Chameleon Chapter 4 - Poorly Made Plans

I’ll start at the end of this story, which involves me being ushered out of a crowded train by the passengers around me in New Delhi while five Indian men berate another man who leaned in to touch the scarf around my neck while trying to chat with me after staring at me longingly during an eight hour train ride.  This was luckily a bad move on his part.  I recoiled from his outstretched hand and the other men that were surrounding us proceeded to get in between us while yelling at him and pushing me off of the train – putting as much distance between us as possible. 

Six days before that I took an overnight 15 hour ride in a bus with no air conditioning from Rishikesh to Dharamshala.  A few highlights of the trip: 1) I sat next to a woman from Israel with the exact same undercut but on the opposite side of her head. 2) I successfully dehydrated myself and only peed twice in the 15 hours – a legitimate record for me.  3) I didn’t sleep much for the first eight hours of the journey, but when I finally did manage to fall asleep I woke up in the middle of the night to 12 Tibetan monks and our bus driver attempting to patch a broken window with cardboard at a shop on the side of the road.  There were a lot of directions being given and a lot of shushed chatter and hand gesticulating 4) Being completely overwhelmed at the sheer number of people that we passed.  It didn’t seem like we could cover more than three or four kilometers at a time before we were driving through another town with people everywhere, no matter the time of evening or night.  5) Falling asleep so hard for the last four hours of the trip that I missed the entire harrowing part of the drive through winding mountain passes.  6) My hair twin having to wake me up at 7am from a dead sleep when we got to the final stop where I found myself to be the last person still on the bus.  I couldn’t believe I had slept through the final leg of the journey so completely.  As soon as I stepped off the bus I was immediately bombarded by taxi drivers. 

Five days later, I took the stupidest walk of my life.  It all started the day after I got to Dharamkot (the town right above Dharamshala), when I went to book my return ticket to Delhi.  The internet was basically nonexistent in the mountain town, which was overall a blessing, and resulted in one of the most disconnected and peacefully blissful few days that I had during the entire trip.  But it also presented me with the challenge of figuring out where I could book this trip, and deciding which mode of transportation I was going to use.  First I went to make a copy of my passport, which I needed for our trek in Nepal.  I really liked the process of finding a store that had a copy machine, some offered only printing.  I would wander around until I found one of the stores which were usually wedged in between other, larger shops.  Shop employees always seemed so shocked to see me, and I found that I enjoyed knocking these young men off of their game.  Eventually I walked into a convenience store that had a copy machine and also booked trips.  After copying my passport, I sat down in front of a clean shaven, heavy-set Indian man with very good English.  We started discussing my trip to New Delhi and as he was pulling up options for the train – it would require a three hour bus trip to get to the train station, but that was the best way - a woman came in speaking rapidly to him in either Hindi or one of the local dialects (Kangri or Pahari).  He abandoned his search and directed all of his attention to her as she stood directly behind me.  For about five minutes I sat there quietly as they conducted a heated exchange over my head.  Eventually, an older woman came and sat down in the chair next to mine, in front of his desk as the younger woman paced back and forth behind us.  The man then made a call and appeared to be relaying a message to whoever was on the phone.  When he hung up, he looked over at me, startled that I was there, and then quickly switched to English to apologize.  Turns out the older woman was his mother and the younger woman his sister.  He was mediating a family dispute.  The person on the phone was his brother, who was grown but wasn’t acting like it and who had done something to upset the entire family.  It was up to him, the second brother, to try and fix it all.  I nodded meekly, trying to be as polite and un-intrusive as possible, which did not exactly pay off for me in this case.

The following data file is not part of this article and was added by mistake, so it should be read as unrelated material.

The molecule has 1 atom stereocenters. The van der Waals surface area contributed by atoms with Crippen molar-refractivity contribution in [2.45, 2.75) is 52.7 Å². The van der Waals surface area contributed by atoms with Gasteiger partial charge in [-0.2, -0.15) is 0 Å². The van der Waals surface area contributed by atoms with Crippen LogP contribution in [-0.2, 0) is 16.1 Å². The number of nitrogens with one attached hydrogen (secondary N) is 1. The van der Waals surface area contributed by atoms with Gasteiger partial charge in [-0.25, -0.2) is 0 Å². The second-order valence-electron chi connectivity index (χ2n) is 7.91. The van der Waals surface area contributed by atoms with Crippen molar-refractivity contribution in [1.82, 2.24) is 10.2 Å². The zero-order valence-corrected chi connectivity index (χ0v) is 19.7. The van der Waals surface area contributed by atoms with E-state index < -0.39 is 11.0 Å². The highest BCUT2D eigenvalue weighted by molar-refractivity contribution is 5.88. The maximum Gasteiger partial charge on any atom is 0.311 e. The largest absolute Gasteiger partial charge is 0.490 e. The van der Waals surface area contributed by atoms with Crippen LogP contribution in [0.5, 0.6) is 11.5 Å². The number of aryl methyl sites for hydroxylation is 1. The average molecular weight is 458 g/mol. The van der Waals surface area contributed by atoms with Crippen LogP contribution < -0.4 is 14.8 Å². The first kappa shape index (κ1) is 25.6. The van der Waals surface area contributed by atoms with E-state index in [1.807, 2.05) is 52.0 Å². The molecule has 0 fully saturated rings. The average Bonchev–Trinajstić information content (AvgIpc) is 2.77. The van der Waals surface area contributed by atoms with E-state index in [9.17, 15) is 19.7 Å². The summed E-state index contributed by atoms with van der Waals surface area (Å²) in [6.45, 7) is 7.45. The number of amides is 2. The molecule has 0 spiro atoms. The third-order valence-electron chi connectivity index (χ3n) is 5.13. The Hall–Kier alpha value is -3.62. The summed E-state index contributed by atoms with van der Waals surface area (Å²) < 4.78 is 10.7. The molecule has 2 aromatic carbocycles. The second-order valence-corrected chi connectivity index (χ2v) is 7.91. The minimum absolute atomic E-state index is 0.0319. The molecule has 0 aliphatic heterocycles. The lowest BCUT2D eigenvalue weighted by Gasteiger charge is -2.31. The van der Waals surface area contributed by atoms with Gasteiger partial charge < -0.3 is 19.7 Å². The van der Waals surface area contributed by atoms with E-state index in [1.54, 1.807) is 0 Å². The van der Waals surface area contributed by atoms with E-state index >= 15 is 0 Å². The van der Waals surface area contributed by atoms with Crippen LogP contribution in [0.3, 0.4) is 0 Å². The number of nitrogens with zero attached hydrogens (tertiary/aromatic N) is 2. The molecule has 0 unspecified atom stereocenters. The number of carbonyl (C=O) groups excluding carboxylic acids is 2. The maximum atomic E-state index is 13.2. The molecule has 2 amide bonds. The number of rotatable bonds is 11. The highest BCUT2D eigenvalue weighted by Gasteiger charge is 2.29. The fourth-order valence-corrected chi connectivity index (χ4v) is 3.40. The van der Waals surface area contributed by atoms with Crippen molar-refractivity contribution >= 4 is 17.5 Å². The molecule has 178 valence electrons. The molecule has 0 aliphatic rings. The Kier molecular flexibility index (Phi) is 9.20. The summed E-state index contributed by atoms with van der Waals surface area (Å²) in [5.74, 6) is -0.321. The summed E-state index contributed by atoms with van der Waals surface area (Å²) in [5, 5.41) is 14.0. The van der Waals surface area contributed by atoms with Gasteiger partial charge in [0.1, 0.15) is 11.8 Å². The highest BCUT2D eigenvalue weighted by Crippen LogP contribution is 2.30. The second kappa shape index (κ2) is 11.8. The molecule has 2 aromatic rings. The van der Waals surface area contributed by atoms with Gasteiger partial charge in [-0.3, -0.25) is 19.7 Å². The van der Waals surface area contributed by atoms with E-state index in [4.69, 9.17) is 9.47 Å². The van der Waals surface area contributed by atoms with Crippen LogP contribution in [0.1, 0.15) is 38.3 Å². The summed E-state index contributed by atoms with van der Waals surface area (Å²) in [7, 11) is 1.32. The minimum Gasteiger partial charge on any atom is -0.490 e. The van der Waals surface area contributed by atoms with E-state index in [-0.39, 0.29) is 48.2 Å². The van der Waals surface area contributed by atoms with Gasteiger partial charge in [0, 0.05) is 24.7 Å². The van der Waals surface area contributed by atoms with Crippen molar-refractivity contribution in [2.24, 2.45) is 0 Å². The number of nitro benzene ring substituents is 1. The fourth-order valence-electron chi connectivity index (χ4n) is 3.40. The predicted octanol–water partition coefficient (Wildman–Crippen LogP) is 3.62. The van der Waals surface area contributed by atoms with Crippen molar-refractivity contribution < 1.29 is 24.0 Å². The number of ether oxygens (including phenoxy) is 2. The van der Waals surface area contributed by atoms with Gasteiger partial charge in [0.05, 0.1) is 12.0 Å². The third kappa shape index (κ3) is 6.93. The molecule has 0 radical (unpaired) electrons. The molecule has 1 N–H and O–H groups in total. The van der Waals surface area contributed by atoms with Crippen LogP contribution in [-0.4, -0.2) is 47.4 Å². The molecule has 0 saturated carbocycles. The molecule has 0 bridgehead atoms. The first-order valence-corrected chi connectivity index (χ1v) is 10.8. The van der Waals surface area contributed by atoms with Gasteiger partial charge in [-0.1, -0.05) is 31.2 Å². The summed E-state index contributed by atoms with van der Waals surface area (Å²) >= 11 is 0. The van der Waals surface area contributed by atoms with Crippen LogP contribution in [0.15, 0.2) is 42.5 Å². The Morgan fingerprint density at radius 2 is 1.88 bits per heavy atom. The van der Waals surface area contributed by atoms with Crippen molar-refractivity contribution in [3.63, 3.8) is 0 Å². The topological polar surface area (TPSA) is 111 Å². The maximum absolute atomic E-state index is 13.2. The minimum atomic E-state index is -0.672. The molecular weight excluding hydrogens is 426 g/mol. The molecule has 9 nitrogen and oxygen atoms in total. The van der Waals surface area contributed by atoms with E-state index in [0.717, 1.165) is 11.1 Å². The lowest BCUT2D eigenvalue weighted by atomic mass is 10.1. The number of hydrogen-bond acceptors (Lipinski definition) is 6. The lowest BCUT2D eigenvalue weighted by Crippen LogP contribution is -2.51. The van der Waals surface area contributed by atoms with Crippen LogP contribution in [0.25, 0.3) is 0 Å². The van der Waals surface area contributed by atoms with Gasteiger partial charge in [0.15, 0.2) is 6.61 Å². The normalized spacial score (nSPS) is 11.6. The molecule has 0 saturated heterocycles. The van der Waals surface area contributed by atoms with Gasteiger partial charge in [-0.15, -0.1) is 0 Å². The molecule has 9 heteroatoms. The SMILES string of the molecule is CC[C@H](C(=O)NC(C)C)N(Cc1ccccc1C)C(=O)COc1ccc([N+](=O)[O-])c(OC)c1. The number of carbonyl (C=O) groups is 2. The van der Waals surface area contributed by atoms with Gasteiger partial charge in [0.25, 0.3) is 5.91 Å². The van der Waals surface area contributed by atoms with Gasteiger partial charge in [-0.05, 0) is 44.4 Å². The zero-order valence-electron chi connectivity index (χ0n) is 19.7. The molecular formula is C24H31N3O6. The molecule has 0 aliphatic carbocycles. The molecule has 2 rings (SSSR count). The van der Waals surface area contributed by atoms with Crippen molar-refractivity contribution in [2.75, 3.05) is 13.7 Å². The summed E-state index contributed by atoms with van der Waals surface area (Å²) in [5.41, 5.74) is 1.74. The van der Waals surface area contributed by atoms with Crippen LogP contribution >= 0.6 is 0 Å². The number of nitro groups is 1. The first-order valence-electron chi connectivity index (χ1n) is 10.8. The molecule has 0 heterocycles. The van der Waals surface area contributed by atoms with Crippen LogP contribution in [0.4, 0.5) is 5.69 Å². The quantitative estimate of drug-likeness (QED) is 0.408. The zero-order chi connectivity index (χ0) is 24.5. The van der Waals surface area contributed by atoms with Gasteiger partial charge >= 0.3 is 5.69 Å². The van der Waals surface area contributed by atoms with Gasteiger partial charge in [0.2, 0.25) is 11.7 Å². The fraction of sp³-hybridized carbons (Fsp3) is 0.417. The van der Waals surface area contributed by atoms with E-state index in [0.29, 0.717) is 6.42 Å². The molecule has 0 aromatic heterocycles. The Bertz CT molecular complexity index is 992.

Instead of going back to discussing my ticket purchase, or asking me to come back in a few minutes, he turned back to his mother and sister and an older man who had entered while we were talking, his father, it turns out.  For the next thirty minutes (which felt twice as long) my guy was intermittently yelling at, or placating his brother over the phone or his family huddled us.  I was wide-eyed and felt completely unseen.  No one made eye contact with me except for the younger woman, whom I tried to exchange supportive, exasperated looks with, “brothers! What are we going to do about them?!”  I kept debating whether to leave and come back later – but I just couldn’t stomach being that rude Westerner that didn’t know how to wait her turn, or demanded something immediately, plus it was fascinating – so I just stayed. I started imagining what each person was saying, “translating” it into a language and with circumstances I could understand based on the tidbits my guy was providing me during lulls in the debate.  Witnessing the dispute in this tiny Northern Indian town made me feel so foreign but it was also oddly comfortable, familial disputes are universal, aren’t they? And if they didn’t have a problem airing all their dirty laundry right in front of a stranger, maybe it wasn’t just because they correctly assumed I didn’t know the language, maybe it was because I didn’t seem that foreign to them after all… That’s clearly a lie I was telling myself, that is obviously not how they saw me.  Everyone in the room knew I could not understand a word that they said.